We get asked frequently on tours of the farm about how climate change is affecting us as farmers. While we haven’t seen a lot of big changes yet, there are many small changes that add up. This year, the late rains led to much more brown rot and a much larger compost pile than we planned for – we doubled our compost bin size this year, but it is overflowing every week. The drought that ended last year meant that we were uncertain about our water supply, and resulted in a long-needed groundwater management act going into effect next year, but so far we have heard that the new act will put a lot of small farms out of business. In the winter, we are never sure if we are going to get enough chilling hours for fruit set, so we leave more fruit wood on while we are pruning, which results in more thinning in the spring. Local weather, of course, isn’t what climate change is about – this summer has been one of the coolest I can remember in Davis, but world-wide it has been the hottest summer on record. I watch the videos of the Arctic ice melt with dread.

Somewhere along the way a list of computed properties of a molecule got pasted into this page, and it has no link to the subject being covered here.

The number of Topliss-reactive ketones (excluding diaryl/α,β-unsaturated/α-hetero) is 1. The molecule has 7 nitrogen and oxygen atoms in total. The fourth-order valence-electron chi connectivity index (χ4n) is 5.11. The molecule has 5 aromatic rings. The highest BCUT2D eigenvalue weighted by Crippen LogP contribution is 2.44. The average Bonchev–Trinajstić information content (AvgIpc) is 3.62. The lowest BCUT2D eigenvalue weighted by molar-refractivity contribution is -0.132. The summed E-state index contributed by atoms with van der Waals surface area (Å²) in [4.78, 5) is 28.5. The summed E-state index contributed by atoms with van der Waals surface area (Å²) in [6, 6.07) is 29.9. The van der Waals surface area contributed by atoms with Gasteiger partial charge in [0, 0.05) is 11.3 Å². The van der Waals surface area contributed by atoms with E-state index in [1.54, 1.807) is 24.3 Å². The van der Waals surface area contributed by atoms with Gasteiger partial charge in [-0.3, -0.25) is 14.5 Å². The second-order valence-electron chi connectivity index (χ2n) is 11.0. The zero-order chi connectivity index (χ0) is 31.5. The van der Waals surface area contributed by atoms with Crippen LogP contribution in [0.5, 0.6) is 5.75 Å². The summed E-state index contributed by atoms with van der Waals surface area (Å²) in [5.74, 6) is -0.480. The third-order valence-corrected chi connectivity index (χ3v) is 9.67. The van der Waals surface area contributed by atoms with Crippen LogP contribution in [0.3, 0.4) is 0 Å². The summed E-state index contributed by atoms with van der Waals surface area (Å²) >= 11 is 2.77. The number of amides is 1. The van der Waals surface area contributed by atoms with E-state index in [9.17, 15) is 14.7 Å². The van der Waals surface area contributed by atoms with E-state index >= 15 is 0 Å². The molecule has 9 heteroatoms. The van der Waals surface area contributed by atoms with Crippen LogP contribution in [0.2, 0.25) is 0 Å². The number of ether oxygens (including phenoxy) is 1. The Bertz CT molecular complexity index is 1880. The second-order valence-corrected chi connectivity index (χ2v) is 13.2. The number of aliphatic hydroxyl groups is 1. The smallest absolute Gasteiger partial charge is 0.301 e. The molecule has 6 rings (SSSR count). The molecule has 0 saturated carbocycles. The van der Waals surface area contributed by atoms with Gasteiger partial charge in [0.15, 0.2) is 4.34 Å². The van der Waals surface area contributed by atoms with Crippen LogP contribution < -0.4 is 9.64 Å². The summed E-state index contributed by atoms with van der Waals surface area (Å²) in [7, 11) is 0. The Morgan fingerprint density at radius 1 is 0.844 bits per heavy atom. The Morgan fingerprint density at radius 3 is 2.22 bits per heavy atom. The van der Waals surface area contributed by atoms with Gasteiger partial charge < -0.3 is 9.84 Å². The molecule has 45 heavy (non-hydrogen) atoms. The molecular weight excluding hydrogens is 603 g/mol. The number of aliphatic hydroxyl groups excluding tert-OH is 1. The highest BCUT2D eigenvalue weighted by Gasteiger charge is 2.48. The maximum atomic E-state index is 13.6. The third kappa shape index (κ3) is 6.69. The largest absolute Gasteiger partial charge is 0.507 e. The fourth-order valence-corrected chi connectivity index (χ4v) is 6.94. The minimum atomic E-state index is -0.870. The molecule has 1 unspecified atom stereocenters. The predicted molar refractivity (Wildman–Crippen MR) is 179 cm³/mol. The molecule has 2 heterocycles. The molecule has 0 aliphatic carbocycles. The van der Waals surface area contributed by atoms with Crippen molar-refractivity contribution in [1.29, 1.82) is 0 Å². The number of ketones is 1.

Sometimes it feels as a small-scale farmer that there isn’t much we can do about climate change. We have to drive pick-up trucks and vans to move the produce — one my least favorite things is to be stuck in a traffic jam with peaches in the van in the Bay area. We have made small changes: install solar panels on the top of the barn to power our water pumps, put in soil moisture sensors to reduce water use (see photo), use no-till farming to reduce our tractor use, and this year we made fewer and more efficient trips to the bay area. Still, I don’t know how many hours I’ve spent picking peaches feeling like we aren’t making the changes fast enough to fix agriculture and the planet’s problems. I feel like farmers are well poised to help with climate change if we worked together with scientists – farmers deal with food waste, water use, soil carbon, vehicle emissions, land use on a daily basis. This latest article in Science is some glimmer of hope – if the world planted a trillion trees (i.e. 132 trees per person), on top of reducing emissions, humans might be able to pull through this. Of course, that means that every person needs to have access to enough land to plant and maintain 132 trees. I know the Cloverleaf crew is fully on board with this mission – hopefully we will find enough land this winter to accomplish it!